"The WonkLine: January 21, 2011"
Welcome to The WonkLine, a daily 9:30 a.m. roundup of the latest public policy news. This is what we’re reading. Tell us what you found in the comments section below. You can also follow The Wonk Room on Twitter.
President Obama will name GE CEO Jeffrey Immelt to head the newly renamed President’s Council on Jobs and Competitiveness. The old iteration of the board was led by former Federal Reserve Chairman Paul Volcker.
The number of people who bought previously owned homes dropped last year to the lowest level since 1997, according to data from the National Association of Realtors.
JP Morgan improperly overcharging and foreclosing on military families “emphasizes why we need a consumer protection bureau,” said Elizabeth Warren, who is heading up the newly created consumer protection agency.
“President Obama warned President Hu Jintao that if China did not step up its pressure on North Korea, the United States would have to redeploy its forces in Asia to protect itself from a potential North Korean strike on American soil.”
“Turkey again took on the challenge of facilitating discussion between Iran and the international community when Iranian officials and representatives of the U.N. Security Council’s five permanent members and Germany convened Friday for nuclear talks.”
Oliver Roy writes in the International Herald Tribune: “Just as Tunisia has been a turning point in the Arab world, so too it must be a turning point in the West’s policy toward the region.”
New Hampshire Republicans are pushing an “obviously unconstitutional” bill that would prevent students from voting in the community where they attend college.
Justices Scalia and Thomas are being forced to explain what they were doing at a right-wing fundraiser hosted by Charles Koch.
Rick Santorum doubles-down on his previous comparison between abortion and slavery, offering up a frothy mixture of justifications for why he believes that a “black man” should not be pro-choice.
The head of a conservative think tank and a GOP state lawmaker sponsoring an Arizona-style immigration bill are planning an immigration debate before the 2011 Utah Legislature begins.
The new governor of Michigan said he plans to establish “an exciting new initiative to encourage immigrants with advanced college degrees to come to Michigan to live and work.”
A Utah teen who was brought to the U.S. by his parents at age nine was arrested on his way to bible school and slated for deportation to Mexico.
“The shooting rampage here that killed six and injured a congresswoman and 12 others has sparked a potentially fractious debate among Arizona lawmakers over two intertwined issues: state laws governing gun purchases and legislators’ efforts to change mental health laws.”
“Iowa House Republicans want to let Iowans ignore a federal requirement to buy health insurance. House File 2, which was approved today in a subcommittee, is aimed at negating a federal mandate set to take effect in 2014.”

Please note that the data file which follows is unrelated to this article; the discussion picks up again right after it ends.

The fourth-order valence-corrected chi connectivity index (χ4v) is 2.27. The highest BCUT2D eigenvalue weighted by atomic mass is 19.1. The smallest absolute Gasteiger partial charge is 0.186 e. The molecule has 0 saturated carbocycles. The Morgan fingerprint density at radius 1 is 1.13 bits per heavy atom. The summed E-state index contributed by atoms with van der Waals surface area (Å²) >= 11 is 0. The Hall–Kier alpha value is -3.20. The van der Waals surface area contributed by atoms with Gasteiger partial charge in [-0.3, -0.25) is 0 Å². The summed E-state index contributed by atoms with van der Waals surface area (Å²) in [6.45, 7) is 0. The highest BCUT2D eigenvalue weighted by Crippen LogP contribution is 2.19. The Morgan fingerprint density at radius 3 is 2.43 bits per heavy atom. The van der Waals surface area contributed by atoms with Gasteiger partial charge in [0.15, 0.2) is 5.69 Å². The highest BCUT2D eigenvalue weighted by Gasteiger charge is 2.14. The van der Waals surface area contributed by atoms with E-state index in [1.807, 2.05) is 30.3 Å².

“House Republicans may be focused on fulfilling their campaign promise to work to overturn the health care reform law, but a new CBS News/New York Times survey finds that a plurality of Americans prefer they focus instead on creating jobs.”
The Republican Study Committee has proposed a Spending Reduction Act, which moves to “eliminate taxpayer subsidies to the United Nations Intergovernmental Panel on Climate Change,” citing a $12.5 million annual savings.
Randall Dantin, “the co-owner of a company whose towboat was involved in a major oil spill that closed part of the Mississippi River for nearly a week was sentenced Wednesday to 21 months in prison.”
The public awareness campaign Got Mercury? released a study, finding “that more than a third of the grocery store fish studied had levels of methylmercury in excess of the the FDA do-not-sell limit of 1 part per million.”
Higher Ed Watch asks if House Republicans can comes to terms with student loan reform.
Inside Higher Ed notes that under the spending cut plan unveiled by the Republican Study Committee yesterday “a number of programs of importance to scholars would be eliminated.”
Almost every teacher in the San Francisco, San Jose, and Oakland school districts receives a satisfactory performance evaluation, prompting education scholars to note that “in a system where all teachers are winners, a crucial gauge of teacher quality is essentially lost.”
“Fifty-six Republican members of the Iowa House have joined an effort to end gay marriage in the state,” supporting a ballot initiative that would “define marriage in the Iowa Constitution as a heterosexual union.”
Yesterday, the U.S. Department of Housing and Urban Development “proposed new regulations intended to ensure that its core housing programs are open to all eligible persons, regardless of sexual orientation or gender identity.”
Kerry Eleveld explains why President Obama’s support for civil unions is so problematic.